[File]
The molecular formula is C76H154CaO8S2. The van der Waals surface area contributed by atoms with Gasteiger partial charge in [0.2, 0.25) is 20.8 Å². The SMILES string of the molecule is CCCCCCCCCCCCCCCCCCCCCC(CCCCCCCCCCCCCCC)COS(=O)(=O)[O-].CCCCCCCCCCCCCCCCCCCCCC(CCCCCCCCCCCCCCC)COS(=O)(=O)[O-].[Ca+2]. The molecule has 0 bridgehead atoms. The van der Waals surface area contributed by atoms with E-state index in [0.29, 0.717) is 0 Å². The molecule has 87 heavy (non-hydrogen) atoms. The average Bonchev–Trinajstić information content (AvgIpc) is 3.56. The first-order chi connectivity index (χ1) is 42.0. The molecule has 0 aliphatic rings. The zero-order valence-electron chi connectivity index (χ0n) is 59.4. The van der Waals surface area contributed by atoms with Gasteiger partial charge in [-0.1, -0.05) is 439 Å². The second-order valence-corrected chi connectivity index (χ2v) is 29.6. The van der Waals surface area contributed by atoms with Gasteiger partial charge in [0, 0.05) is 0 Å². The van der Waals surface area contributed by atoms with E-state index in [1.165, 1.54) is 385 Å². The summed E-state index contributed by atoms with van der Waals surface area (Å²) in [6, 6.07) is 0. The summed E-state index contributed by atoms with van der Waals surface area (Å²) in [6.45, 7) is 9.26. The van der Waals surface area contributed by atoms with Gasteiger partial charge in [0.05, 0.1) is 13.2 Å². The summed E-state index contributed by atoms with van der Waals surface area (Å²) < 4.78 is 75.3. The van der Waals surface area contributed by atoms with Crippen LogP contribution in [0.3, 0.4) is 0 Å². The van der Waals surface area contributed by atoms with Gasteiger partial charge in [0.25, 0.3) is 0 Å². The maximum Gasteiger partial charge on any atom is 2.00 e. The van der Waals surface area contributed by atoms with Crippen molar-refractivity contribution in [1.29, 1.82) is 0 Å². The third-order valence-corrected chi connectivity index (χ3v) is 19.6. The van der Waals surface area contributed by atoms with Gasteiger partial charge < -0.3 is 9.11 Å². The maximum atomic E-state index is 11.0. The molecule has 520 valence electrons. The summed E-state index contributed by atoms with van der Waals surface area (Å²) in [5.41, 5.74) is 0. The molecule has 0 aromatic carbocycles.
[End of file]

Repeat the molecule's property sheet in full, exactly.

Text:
The molecular formula is C76H154CaO8S2. The van der Waals surface area contributed by atoms with Gasteiger partial charge in [0.2, 0.25) is 20.8 Å². The SMILES string of the molecule is CCCCCCCCCCCCCCCCCCCCCC(CCCCCCCCCCCCCCC)COS(=O)(=O)[O-].CCCCCCCCCCCCCCCCCCCCCC(CCCCCCCCCCCCCCC)COS(=O)(=O)[O-].[Ca+2]. The molecule has 0 bridgehead atoms. The van der Waals surface area contributed by atoms with E-state index in [0.29, 0.717) is 0 Å². The molecule has 87 heavy (non-hydrogen) atoms. The average Bonchev–Trinajstić information content (AvgIpc) is 3.56. The first-order chi connectivity index (χ1) is 42.0. The molecule has 0 aliphatic rings. The zero-order valence-electron chi connectivity index (χ0n) is 59.4. The van der Waals surface area contributed by atoms with Gasteiger partial charge in [-0.1, -0.05) is 439 Å². The second-order valence-corrected chi connectivity index (χ2v) is 29.6. The van der Waals surface area contributed by atoms with Gasteiger partial charge in [0, 0.05) is 0 Å². The van der Waals surface area contributed by atoms with E-state index in [1.165, 1.54) is 385 Å². The summed E-state index contributed by atoms with van der Waals surface area (Å²) in [6, 6.07) is 0. The summed E-state index contributed by atoms with van der Waals surface area (Å²) in [6.45, 7) is 9.26. The van der Waals surface area contributed by atoms with Gasteiger partial charge in [0.05, 0.1) is 13.2 Å². The summed E-state index contributed by atoms with van der Waals surface area (Å²) < 4.78 is 75.3. The van der Waals surface area contributed by atoms with Crippen LogP contribution in [0.3, 0.4) is 0 Å². The van der Waals surface area contributed by atoms with Gasteiger partial charge in [0.25, 0.3) is 0 Å². The maximum Gasteiger partial charge on any atom is 2.00 e. The van der Waals surface area contributed by atoms with Crippen molar-refractivity contribution in [1.29, 1.82) is 0 Å². The third-order valence-corrected chi connectivity index (χ3v) is 19.6. The van der Waals surface area contributed by atoms with Gasteiger partial charge < -0.3 is 9.11 Å². The maximum atomic E-state index is 11.0. The molecule has 520 valence electrons. The summed E-state index contributed by atoms with van der Waals surface area (Å²) in [5.41, 5.74) is 0. The molecule has 0 aromatic carbocycles.